When you buy a house and need a mortgage, a lender will require a mortgage valuation. The valuation advises the lender of the value of a property and of any characteristics of the property including significant defects which might affect its value as security for the proposed loan. They are not surveys, which have more detail, but are for the benefit of the lender, rather than the purchaser.
The mortgage valuation involves a brief inspection (usually less than 20 minutes in length) and should not be confused with a survey. The report is for the lender and is very much a pro-forma in style and is usually only two to three pages in length. Many, but not all lenders provide a copy of the valuation report or an extract from it to their loan applicant.
If you have a query about a lender’s mortgage valuation, you should contact your mortgage provider to see if it is willing to raise the matter with the valuer.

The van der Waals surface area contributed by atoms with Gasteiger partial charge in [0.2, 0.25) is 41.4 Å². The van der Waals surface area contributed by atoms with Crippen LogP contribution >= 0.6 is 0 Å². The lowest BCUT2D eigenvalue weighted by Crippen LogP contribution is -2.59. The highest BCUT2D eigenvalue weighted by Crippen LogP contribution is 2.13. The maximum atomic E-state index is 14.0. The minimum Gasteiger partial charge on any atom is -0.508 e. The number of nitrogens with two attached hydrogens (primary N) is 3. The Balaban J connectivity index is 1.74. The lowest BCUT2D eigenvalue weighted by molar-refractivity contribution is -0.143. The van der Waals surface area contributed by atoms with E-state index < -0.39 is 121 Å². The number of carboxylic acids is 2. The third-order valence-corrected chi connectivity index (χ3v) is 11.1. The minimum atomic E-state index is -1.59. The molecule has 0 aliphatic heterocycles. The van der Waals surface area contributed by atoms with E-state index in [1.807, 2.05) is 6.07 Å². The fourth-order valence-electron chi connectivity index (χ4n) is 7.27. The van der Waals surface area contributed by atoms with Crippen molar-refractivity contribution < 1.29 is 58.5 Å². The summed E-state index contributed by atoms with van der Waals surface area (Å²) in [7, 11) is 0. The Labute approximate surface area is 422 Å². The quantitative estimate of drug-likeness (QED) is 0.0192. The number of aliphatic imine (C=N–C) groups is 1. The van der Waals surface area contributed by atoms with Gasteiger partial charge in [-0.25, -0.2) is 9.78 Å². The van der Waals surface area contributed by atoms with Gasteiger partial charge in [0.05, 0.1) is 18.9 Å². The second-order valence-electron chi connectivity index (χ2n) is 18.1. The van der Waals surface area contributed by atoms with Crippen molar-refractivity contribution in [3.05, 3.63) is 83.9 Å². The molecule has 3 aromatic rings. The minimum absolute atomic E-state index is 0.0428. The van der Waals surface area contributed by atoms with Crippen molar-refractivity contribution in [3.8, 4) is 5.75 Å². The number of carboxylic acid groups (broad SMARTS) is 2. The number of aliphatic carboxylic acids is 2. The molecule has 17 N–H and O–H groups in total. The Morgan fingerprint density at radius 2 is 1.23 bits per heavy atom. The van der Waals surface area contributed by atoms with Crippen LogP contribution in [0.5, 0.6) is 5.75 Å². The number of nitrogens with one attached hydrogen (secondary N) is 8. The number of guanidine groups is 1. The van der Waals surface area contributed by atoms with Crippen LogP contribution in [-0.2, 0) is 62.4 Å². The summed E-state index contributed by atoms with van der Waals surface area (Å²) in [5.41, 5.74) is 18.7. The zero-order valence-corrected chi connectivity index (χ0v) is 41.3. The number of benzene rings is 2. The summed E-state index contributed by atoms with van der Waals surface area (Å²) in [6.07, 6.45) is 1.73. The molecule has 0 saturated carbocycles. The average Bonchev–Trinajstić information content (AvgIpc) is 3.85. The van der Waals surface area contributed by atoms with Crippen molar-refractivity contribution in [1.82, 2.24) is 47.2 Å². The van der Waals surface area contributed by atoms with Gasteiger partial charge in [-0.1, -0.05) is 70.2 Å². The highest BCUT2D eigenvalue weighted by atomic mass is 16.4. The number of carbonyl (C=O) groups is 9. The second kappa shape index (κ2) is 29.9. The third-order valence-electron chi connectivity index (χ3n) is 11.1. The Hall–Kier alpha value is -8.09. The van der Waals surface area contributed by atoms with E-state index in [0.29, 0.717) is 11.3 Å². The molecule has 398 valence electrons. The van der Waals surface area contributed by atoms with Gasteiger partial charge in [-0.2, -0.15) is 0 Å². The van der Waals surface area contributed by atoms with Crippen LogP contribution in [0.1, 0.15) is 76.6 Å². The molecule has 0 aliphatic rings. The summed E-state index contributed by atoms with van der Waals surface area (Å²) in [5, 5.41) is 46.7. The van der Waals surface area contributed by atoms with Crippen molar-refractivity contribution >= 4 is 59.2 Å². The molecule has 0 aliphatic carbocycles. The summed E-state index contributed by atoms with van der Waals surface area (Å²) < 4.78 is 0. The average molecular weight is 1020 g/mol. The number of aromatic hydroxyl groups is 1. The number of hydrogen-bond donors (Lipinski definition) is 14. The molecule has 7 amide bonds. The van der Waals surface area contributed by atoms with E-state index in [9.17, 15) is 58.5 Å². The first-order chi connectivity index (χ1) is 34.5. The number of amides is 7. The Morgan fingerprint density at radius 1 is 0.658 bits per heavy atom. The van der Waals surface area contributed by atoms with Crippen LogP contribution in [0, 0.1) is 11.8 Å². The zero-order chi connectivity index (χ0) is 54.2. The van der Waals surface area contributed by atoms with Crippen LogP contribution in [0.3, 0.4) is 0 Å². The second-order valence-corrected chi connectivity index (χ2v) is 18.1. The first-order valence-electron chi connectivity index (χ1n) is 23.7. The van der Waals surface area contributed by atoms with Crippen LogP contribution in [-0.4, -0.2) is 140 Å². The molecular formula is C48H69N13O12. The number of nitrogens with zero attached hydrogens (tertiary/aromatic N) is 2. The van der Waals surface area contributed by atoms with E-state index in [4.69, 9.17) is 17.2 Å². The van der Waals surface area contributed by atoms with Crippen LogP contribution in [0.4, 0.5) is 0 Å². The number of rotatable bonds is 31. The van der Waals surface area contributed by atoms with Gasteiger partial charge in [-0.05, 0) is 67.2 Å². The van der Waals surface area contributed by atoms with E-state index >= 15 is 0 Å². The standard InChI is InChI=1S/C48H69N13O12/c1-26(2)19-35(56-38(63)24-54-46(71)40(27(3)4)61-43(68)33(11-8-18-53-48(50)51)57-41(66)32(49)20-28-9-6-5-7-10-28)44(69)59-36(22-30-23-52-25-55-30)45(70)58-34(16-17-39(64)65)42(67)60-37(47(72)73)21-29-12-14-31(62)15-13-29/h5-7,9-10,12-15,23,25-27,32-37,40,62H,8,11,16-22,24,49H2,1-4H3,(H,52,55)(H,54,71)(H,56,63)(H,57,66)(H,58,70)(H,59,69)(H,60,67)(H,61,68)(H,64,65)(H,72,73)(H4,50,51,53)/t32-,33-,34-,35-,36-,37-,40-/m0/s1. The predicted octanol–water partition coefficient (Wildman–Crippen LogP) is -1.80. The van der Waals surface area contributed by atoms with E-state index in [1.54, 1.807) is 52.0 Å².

The process an assessment of the property structures and assets including grounds, but more importantly, its locality, social amenities, surrounding property and the market history of the area which together with other aspects is used to form an opinion of what the property might achieve in price when placed on the open market for sale.
This price can vary wildly from area to area and construction type to construction type as well as aesthetic appearance, current fashion, community perception and crime figures to name a few.
The arrived at figure can be affected in the short term by Politics, Finance, Employment etc which may subsequently require a re-assessment of the valuation.
This process is also used by Landlords in order to calculate a “Rental Value” and “Rent Review”.